The Conservatives have increased pressure on Lord Laming to insist councils publish serious case reviews after securing an agreement with Birmingham Council to publish full, but anonymised, reports of all its child abuse cases.
Shadow children’s secretary Tim Loughton announced the council’s intention in a House of Commons debate on child protection on 3 February, and has submitted his recommendations for all councils to adopt this approach to Lord Laming’s review.
But children’s secretary Ed Balls maintained that publishing full serious case reviews would put children at risk, despite criticism over a lack of public information on the Baby P case.
The decision to go beyond the government’s guidance – namely, that executive summaries should be published – was made by Birmingham’s cabinet member for children’s services, Les Lawrence.
The Conservative councillor told Loughton that, as long as the reports protected the identities of children involved, they would be published in full.
The council will start with the serious case review of seven-year-old Khyra Ishaq, who was found dead at her home in Handsworth, near Birmingham. The trial of her mother, Angela Gordon, and her partner, Junaid Abuhamza, has been set for 3 June.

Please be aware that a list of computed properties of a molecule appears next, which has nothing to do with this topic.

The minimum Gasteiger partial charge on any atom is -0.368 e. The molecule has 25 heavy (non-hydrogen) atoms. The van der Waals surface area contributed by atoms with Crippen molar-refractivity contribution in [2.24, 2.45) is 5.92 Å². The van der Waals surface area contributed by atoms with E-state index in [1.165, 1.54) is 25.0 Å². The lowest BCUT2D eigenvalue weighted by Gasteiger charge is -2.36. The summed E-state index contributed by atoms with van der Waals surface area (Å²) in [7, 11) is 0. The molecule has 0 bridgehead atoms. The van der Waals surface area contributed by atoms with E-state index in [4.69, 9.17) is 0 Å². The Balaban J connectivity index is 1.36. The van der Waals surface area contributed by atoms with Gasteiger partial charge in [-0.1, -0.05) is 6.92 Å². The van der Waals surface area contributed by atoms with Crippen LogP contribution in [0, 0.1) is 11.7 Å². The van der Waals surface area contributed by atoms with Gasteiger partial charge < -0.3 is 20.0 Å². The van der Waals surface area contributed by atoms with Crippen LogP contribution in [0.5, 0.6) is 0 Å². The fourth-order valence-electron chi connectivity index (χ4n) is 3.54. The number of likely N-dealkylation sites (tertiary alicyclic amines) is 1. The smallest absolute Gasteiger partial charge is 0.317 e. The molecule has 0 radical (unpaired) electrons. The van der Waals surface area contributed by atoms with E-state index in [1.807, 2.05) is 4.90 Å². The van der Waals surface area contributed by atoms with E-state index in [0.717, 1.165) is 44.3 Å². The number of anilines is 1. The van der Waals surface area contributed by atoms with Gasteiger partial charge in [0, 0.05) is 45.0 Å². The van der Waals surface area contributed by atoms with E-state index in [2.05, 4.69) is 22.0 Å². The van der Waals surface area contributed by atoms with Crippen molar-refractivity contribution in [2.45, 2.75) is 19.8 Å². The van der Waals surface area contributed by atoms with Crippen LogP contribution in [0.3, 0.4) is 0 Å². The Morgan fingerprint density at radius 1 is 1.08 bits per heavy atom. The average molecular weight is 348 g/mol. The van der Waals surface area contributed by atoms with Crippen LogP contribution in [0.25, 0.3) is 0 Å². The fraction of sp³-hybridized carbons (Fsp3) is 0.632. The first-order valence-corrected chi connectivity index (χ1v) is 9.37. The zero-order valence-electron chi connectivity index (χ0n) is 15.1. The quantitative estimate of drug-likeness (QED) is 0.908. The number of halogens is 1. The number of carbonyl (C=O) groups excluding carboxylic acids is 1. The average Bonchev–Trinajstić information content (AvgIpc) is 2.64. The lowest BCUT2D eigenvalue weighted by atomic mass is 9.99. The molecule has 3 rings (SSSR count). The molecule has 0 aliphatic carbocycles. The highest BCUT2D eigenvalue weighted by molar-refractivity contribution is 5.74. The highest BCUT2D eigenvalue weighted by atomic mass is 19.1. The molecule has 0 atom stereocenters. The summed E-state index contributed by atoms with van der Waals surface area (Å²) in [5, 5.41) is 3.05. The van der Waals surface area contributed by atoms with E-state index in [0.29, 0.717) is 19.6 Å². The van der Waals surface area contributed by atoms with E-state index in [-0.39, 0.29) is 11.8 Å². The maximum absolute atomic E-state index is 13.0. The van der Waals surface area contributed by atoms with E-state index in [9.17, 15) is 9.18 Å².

Initially, the council told Community Care that it was not planning to publish anything more than executive summaries. But Lawrence later confirmed that it was “committed to publishing comprehensive executive summaries”.
He described these as documents “equivalent to the full report having undergone the appropriate process (redacting) to ensure that all information which would constitute a breach of the Data Protection Act has been removed.
“This is to give the public confidence in children’s social services, in that all lessons have been learned and actions have been taken.”
Loughton said the new reports would be more substantial than executive summaries, which were “highly selective” and subject to “a degree of discretion, for which whole tranches of important stuff could be left out.
“They will be a much truer report than what is currently available.”
He added that other councils would have to decide whether to take the same approach.
A Department for Children, Schools and Families spokeswoman said the government would wait for Lord Laming’s response, due in March, before deciding whether to issue new guidance for more comprehensive reporting.
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